yup, I think that would put me in the purple/blue range right now.

Saturday, November 13, 2010


"No man can ever make a beautiful image out of his private imagination unless he has replenished his mind by much painting from life.  That can no longer be called private study but has become Kunst acquired and gained by study, which germinates, grows and becomes fruitful of its kind."
      - Albrecht Durer

Kunst, a sort of marriage between knowledge and art....I think I've found myself a new favorite word!

And may I please apply Durer's ideas about art and observation from nature to my last post on Bach's Inventions?  (Oh discipline...)

Praying Hands, 1508

(I love hands...)

I posted a few of Durer's self-portraits here.

Friday, November 12, 2010

on bach and the simple pleasures in life

Got back to dorm from lecture for my two hour lunch break - to hear somebody practicing (rather badly) Bach's Invention No. 1.  Which reminded me of those lovely times in grade school when I actually had time to practice piano an hour a day (or rather, my mom told me to get up an hour early to practice before school, because it "warmed up" my brain).

Of all the Bach pieces that I've played, his Inventions are probably my favorites - more than the Preludes and Fugues - because they are so simple, yet somehow complex!  In two pages of music and a single theme expressed in only two voices but so many different colors, one can understand true music.  Don't get me wrong, I love the Romantics, and I deeply respect the improvisational skills of jazz and popular pianists, but I believe that a person cannot truly become a full pianist until they have played all of the Bach Inventions.  (Including that beast of a piece, Invention No. 8 in F Major - I'm not sure I've ever heard a person play it at a recital or a competition without messing it up!  I have no idea why, it's not that difficult of a piece, but I, too, have fallen into The Trap).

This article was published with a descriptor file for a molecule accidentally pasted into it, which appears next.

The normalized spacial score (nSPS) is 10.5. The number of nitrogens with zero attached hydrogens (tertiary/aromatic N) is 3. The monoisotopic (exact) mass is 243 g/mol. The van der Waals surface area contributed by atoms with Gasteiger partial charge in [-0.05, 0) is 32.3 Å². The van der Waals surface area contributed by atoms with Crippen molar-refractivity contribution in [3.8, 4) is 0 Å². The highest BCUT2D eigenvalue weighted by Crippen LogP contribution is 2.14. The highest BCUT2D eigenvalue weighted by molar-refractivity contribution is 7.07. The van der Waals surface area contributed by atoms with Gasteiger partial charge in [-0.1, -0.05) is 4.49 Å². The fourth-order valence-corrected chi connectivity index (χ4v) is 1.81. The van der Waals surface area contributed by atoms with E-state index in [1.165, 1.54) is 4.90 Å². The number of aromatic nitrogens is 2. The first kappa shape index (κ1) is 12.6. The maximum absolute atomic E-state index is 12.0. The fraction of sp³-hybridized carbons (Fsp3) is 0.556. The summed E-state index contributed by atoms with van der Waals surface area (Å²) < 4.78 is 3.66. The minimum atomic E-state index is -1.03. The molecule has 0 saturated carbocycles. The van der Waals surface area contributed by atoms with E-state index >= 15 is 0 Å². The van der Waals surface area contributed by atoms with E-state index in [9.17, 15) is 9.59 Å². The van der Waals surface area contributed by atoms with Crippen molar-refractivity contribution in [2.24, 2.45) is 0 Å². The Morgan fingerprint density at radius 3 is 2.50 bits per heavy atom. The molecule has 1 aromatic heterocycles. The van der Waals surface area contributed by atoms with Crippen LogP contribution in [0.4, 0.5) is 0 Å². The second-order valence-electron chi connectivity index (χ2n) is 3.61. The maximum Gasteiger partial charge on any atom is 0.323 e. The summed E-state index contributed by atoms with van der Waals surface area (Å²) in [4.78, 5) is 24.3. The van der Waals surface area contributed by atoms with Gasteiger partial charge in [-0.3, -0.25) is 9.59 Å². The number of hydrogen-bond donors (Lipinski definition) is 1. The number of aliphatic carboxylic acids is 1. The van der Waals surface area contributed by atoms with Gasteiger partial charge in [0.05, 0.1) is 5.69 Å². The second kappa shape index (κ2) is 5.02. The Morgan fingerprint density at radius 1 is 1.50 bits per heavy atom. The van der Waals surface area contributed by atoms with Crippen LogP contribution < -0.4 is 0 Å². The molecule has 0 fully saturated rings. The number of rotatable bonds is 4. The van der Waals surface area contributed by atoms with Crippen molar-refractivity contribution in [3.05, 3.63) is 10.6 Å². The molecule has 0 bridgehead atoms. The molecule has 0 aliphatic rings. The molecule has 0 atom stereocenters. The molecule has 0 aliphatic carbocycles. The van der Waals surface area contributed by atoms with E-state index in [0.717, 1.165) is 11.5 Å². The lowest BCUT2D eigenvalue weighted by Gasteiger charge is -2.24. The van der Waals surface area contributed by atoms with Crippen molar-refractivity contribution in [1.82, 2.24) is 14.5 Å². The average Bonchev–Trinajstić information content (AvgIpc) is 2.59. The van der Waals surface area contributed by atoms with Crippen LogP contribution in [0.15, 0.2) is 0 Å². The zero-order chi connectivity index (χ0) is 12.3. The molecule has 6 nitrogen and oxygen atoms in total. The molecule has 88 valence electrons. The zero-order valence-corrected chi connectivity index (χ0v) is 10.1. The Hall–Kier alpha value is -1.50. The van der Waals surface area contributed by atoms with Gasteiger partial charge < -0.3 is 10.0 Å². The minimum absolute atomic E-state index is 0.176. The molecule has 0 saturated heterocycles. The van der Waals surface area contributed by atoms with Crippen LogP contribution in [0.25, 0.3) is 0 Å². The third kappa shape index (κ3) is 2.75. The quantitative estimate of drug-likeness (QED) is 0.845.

Whoops - I guess I'm not a full pianist yet either; I think I've only learned about half of the Inventions!  (My new project for Christmas break?).

Thursday, November 11, 2010

it's a beautiful day in the neighborhood!

First of all, happy Veterans/Remembrance Day and may I say that this is an excellent song!

Second - no morning MFA trip for me :(  Turns out, the Americans Abroad exhibition that I was so excited to see is not open yet.  Earlier the website had said it was opening on 11 Nov; now it says it's opening on the 20th.  So that's when I will be going!  Still annoyed about that bit....but at least when I go, I will be seeing the NEW MFA, in its entirety!  Their Art of the Americas Wing opens to members tomorrow, but not to the public until...also, 20 Nov. (Oh my goodness, it's going to be absolutely MANIC there!!!).  Until then, I shall be in anticipation!  53 new galleries, and over 5,000 works of art displayed.

So, instead of a museum trip, I had a little shopping outing this morning.  Grocery shopping, that is.  A 35 minute walk to Chinatown, where they have the freshest and cheapest produce that I know.  Oh, and I was going to take the T on the way back, but it was such a lovely day, I needed the exercise, and....well, you see so much more walking than you do taking trains underground.

Speaking of seeing things - not one, not two, but FOUR Vespas on the way back (totally made my morning) - two yellow ones (both within a block of each other), a red one, and a very luxe cream one.  I couldn't resist stopping to take a picture (groceries and all) of the first yellow one.....a bad picture, but a picture all the same.

oh, and how the autumn-y morning walk looked down Boyleston St -

Well, the brownies in the oven are calling me - off to get my chocolate fix of the day!

Saturday, November 6, 2010

are my eyes playing tricks on me?

Seeing as I've been studying neuro ALL WEEKEND for an exam on Monday, the very thought of which ABSOLUTELY gives me a bad feeling in the stomach, and I am frankly sick of it right now, I may as  well make a pseudo-helpful review post.

The topic being VISION! and optical illusions!  Well, here's just one optical illusion as an example.

Chevreul's Illusion:

Chevreul's illusion consists of vertical stripes of varying luminance.  The luminance is actually constant within each stripe, however - so why does it seem like the borders of each stripe is slightly different in luminance from its interior?